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David Neal Hart

April 30, 1956 April 4, 2020
David Neal Hart
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Obituary for David Neal Hart

Dr. David Neal Hart MD was born “Luc-David Kerry” on June 17, 1955, in Norfolk, Virginia, and shared that birthday with his twin brother, Michel-Philippe. His father, Sean Kerry, was a 70-year-old “big crazy Irishman” who emigrated from County Kerry, Ireland, while his Jewish mother came from Laval, Québec, and her own mother from France. His biological parents did not marry. French was David’s first language and he would continue to translate his thoughts to English throughout his life. When Michel-Philippe passed from an illness at age four, David’s parents placed David into the foster care system where he was adopted and his legal birthday was changed to April 30, 1956.

 In Virginia, David was adopted by Fred W. Hart of Michigan, an Irish and Iroquois WW2 Navy submariner who took ice bore samples in Antarctica and captured penguins for zoos, and Ethel L. McCleod of Alberta, Canada, a reincarnation of Annie Oakley with a family history that traced back to the Oregon Country. Fred and Ethel adopted two additional sons, Brian and Eric, and the family moved from Virginia to Redmond, Oregon, in 1962. There, David spent his time working on his grandfather’s farm, balancing his parents’ checkbooks, and reading comic books. Before he turned ten, David died twice: once after drowning in an icy lake (age six), and again (age nine) from acute appendicitis and the flu. David said both incidents helped inspire him to become a doctor. He graduated from Redmond High School on June 4, 1974. 

After high school, David moved to the Lower Ninth Ward in New Orleans and attended the Tulane University School of Medicine, where he received an MD after just 3 and ½ years. During this time, one of his brothers and his mother Ethel passed away. In New Orleans, David was rear-ended at a traffic light by his future wife, Jennifer-Anne “Jenny” LeQuie, and her two sons, Joshua and Stephen, who were passengers. No one was injured, and six weeks later David married Jenny and adopted her children as his own.

 As a doctor, David traveled to Indian Reservations, Pakistan, Afghanistan, Thailand, and Laos. In Afghanistan he inoculated children against polio and survived an attack on his life. David retired from medicine and transitioned into teaching to spend more time with his sons. As they moved back-and-forth between Ohio, Illinois, and Hawaii, David taught history, English, and science at private schools. David said he had “eleven and a bit more wonderful years” with his wife until a fatal car crash took her life and the life of their youngest son, Stephen, in the early nineties. In the time following, David lost his father and his second brother. Six years after the crash, he also lost his second son, Joshua, who succumbed to myelogenous leukemia.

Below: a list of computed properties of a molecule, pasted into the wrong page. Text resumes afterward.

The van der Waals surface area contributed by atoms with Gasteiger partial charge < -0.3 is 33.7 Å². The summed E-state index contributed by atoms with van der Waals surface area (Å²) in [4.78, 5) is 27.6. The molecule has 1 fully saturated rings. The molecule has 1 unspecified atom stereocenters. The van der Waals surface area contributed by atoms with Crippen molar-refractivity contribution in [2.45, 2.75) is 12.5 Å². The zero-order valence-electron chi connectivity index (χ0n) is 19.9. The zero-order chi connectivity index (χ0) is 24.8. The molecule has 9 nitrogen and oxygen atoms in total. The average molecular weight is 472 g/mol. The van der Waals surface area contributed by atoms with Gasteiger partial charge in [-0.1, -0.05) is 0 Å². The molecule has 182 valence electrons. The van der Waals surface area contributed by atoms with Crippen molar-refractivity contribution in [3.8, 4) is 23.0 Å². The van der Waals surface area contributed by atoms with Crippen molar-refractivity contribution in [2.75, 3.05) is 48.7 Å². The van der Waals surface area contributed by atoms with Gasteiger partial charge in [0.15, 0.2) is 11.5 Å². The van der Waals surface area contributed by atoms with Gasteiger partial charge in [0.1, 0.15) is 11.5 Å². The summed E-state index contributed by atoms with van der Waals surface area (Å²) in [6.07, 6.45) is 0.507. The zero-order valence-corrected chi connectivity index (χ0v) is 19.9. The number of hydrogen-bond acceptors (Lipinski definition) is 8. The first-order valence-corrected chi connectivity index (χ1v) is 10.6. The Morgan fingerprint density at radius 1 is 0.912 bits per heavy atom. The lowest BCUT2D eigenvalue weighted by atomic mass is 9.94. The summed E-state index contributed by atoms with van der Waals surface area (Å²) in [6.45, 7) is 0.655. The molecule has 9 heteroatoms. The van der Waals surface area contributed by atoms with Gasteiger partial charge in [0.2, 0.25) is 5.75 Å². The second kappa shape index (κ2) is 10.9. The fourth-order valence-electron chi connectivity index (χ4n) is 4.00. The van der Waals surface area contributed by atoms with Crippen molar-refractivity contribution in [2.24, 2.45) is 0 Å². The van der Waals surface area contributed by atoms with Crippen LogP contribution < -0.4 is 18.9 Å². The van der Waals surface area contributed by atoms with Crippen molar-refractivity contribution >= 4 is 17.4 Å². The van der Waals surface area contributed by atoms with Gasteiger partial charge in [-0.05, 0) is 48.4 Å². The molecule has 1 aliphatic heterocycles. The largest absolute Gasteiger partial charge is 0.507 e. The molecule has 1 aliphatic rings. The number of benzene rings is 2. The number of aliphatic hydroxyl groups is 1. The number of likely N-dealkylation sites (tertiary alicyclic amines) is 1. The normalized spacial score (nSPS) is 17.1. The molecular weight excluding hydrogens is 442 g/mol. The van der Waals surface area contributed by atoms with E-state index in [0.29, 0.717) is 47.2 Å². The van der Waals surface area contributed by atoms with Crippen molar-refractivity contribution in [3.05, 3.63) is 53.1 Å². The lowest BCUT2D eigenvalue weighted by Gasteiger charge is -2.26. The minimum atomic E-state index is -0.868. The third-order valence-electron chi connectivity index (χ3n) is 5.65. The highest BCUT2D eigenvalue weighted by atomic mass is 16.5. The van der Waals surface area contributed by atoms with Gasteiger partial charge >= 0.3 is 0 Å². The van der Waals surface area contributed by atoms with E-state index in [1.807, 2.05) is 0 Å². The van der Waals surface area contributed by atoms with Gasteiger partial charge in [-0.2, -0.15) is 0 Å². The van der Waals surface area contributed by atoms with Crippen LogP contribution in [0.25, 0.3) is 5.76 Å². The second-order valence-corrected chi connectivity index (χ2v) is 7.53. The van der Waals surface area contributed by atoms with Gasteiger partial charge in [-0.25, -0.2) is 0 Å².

Together with Duchess, his Labrador retriever, David moved to Corvallis, OR, in June 1996 where he worked at local businesses until starting at Cub Foods (now Winco Foods) in May of 2001. In 2008, David clinically died for a third time following three heart surgeries, which led him to famously say, “Is that the best you got?” David met his life companion, Rob Hart, at Winco after answering a question about sunscreen in French, and they married in July of 2014. He continued to work at Winco for a total of 13 years until he medically retired and moved with Rob to Silverton, OR, in 2017, where he lived at Marquis Silver Gardens. Following the closure of Silver Gardens, David moved to Marquis Marian Estates in Sublimity, OR, where he passed on April 4, 2020. 

Proud of his Jewish heritage, David lived by the Hebrew principle of Pikuach Nefesh (פיקוח נפש), which he translated as, “To save a life is to save the world.” David wrote: “I was born a Jew and we have sayings about taking on adventure in life. I have saved lives and as I could made the lives of others better. So even if one cannot save lives, everyone can do something to make the world better by making someone's life better. I hope that I have been a success at those adventures at least.” He loved Superman and superhero comics, animals, baseball, and history, and listened to pre-1950s radio programs to help him sleep. His favorite movies were The Wizard of Oz and Lost Horizon.  

 Dr. Hart was predeceased by his biological parents, his adopted parents and brothers, his wife and his two children.

He is survived by his husband, Rob Hart, his extended family, and by the many loving friends who brightened his life.

 There are no planned services. In lieu of flowers, please donate to Turtle Ridge Wildlife Center in Salem, OR, for his love of wildlife.

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